Introduction to Teeth

Courtesy of WebMD

    We should first start out with a brief introduction to human teeth- the different types of teeth, their anatomy, and possibly a little on the physics involved in their eruption from the jaw bone.
    When researching the physics surrounding teeth, one should first understand their anatomy. As we can see from the illustration (picturing the left half of a bottom jaw) above, there are four basic types of teeth: incisors, canines, premolars, and molars. Each type of tooth has a different shape from the others and has its own special function in the process of breaking down food into a digestible state. What follows is a break-down of the special role each type of tooth plays in this process:

            Incisors: The incisors are the four front teeth found on both the top and bottom jaws (we have eight incisors in all). They are generally wide, flat teeth, specifically suited to their purpose of cutting through food. This forms the food into small portions that will be easily maneuverable inside one's mouth so that the other teeth can perform their functions in turn.

            Canines: There are four canine teeth, two on the top jaw and two on the bottom. They are situated on each side of the four incisors and are shaped with a sharp point. This form is ideally suited to their function of tearing food that is too tough to be simply cut with the incisors. This provides us with a method of ingesting food that is tougher than normal.

            Premolars: We have eight premolars in all. They are situated just beyond our canines, two on each side, and on both the top and bottom jaws. Their shape is somewhat broad, with ridges and indents; their function is to crush and grind food into very small pieces in preparation for digestion.

            Molars: People generally have at least eight molars in all, which are even broader than the premolars and have different ridge structures than the premolars as well. In this section, I include the third molars, which are commonly called "wisdom teeth". I state that people have "at least" eight molars due to the fact that not all people develop the third molars (which would give them twelve molars total). These teeth have a function similar to that of the premolars: they are used in the grinding and crushing of food. The molars are generally used for this purpose more often than the premolars.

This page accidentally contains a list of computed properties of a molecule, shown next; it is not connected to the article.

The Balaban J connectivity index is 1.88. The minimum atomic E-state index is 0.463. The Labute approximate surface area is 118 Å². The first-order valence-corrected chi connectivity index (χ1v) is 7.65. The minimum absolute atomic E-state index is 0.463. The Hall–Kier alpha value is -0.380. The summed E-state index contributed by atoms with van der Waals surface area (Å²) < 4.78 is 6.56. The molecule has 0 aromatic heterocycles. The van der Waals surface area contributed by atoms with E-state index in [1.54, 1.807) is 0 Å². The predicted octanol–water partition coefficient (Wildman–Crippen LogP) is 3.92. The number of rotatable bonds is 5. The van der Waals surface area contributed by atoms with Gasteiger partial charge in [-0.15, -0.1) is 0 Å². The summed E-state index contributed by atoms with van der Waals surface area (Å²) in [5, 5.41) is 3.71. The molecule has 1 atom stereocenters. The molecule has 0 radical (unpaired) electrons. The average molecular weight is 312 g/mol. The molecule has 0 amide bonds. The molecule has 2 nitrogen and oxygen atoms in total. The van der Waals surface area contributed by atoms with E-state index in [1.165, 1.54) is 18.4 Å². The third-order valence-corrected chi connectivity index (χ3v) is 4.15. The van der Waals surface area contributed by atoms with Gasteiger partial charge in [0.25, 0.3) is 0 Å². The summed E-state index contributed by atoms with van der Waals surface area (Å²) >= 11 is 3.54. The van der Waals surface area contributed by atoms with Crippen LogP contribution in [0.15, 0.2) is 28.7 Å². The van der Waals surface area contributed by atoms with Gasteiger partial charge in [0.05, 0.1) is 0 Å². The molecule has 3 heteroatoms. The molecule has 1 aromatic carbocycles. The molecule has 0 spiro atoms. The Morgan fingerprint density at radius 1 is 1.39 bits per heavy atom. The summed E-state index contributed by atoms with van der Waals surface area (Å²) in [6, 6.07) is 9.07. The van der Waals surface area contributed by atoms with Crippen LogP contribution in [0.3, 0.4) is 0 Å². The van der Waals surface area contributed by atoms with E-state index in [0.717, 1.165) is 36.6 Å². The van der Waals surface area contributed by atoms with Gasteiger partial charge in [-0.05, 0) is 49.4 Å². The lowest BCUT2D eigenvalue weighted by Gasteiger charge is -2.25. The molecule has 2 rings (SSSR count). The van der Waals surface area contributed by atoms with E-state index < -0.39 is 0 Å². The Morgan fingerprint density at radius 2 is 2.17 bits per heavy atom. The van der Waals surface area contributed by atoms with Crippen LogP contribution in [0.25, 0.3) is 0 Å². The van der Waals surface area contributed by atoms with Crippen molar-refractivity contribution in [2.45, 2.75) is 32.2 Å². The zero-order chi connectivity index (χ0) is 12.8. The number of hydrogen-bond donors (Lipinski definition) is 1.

Before we discuss tooth eruption, here is  an illustration and brief definition for the different parts of a healthy tooth.

Courtesy of County Dental

        Enamel- perhaps the part of the tooth with which we are the most familiar, the enamel is the hard covering of the tooth above the gum line (the crown) and acts as the protective shield of the tooth, protecting it from decay.
        Dentin- a substance which is similar to bone in composition but is not as hard a substance as the enamel.
        Root of the Tooth- the portion of the tooth which lies below the gum line.
        Pulp Chamber- the chamber within the tooth which contains the soft tissue (the pulp) as well as the nerves and blood vessels of the tooth.
        Root Canals- two branches off of the pulp chamber within the tooth which lead down to the ends of the roots of the tooth and to the jaw bone. Nerves and veins are contained in these pathways as well.
        Root End Opening- openings in the ends of each root of a tooth through which the nerves and veins of the tooth exit the tooth, enter the bone of the jaw, and thereby connect to the rest of the nervous system.

    While I originally meant to be able to now provide greater insight into the physics involved in tooth eruption, I must admit that the sources I could find were quite limited, and I was unable to find a source which presented a single, unified view of what causes our teeth to erupt from the jaw bone. Instead, many of the web sites I visited provided differing theories on the "how and why" behind this process. 

    One thing that has been proven is this: that the dental follicle plays a large role in tooth eruption. The dental follicle being..."a loose connective tissue sac...interposed between the alveolar bone of the socket and the enamel organ of the unerupted tooth." (G.E. Wise and G.J. King). The theory is that this follicle plays a role in the break-down and building of bone around the erupting tooth. It can therefore cause the bone above where the tooth is sitting in the jaw to break down, opening the way for the tooth to move up through the bone. Here is where we begin the physics part of our presentation: the follicle can then tell the body to begin building up the bone underneath the new tooth, thereby applying an upward force on the underside of the tooth. This force applied to the tooth causes the tooth to apply a force of equal intensity, and opposite direction, on the new bone growth. This force propels the tooth upward through the gums. If this tooth is a permanent tooth, then as it moves upward through the gums, it will eventually contact and apply a force to the primary (or "baby") tooth that is in its future position. The primary tooth will apply an equal force on the new tooth, propelling itself out of the gum tissue.
    Judging by this particular theory, we can see that the eruption of teeth is, in the physics aspect, a matter of Sir Isaac Newton's Third Law of Motion, which states, "For every action force, there is an equal and opposite reaction force." (Giancoli)

Table of Contents

Title Page

Page 2: Tooth Correction

Page 3: The Physics of Chewing

Page 4: Tooth Facts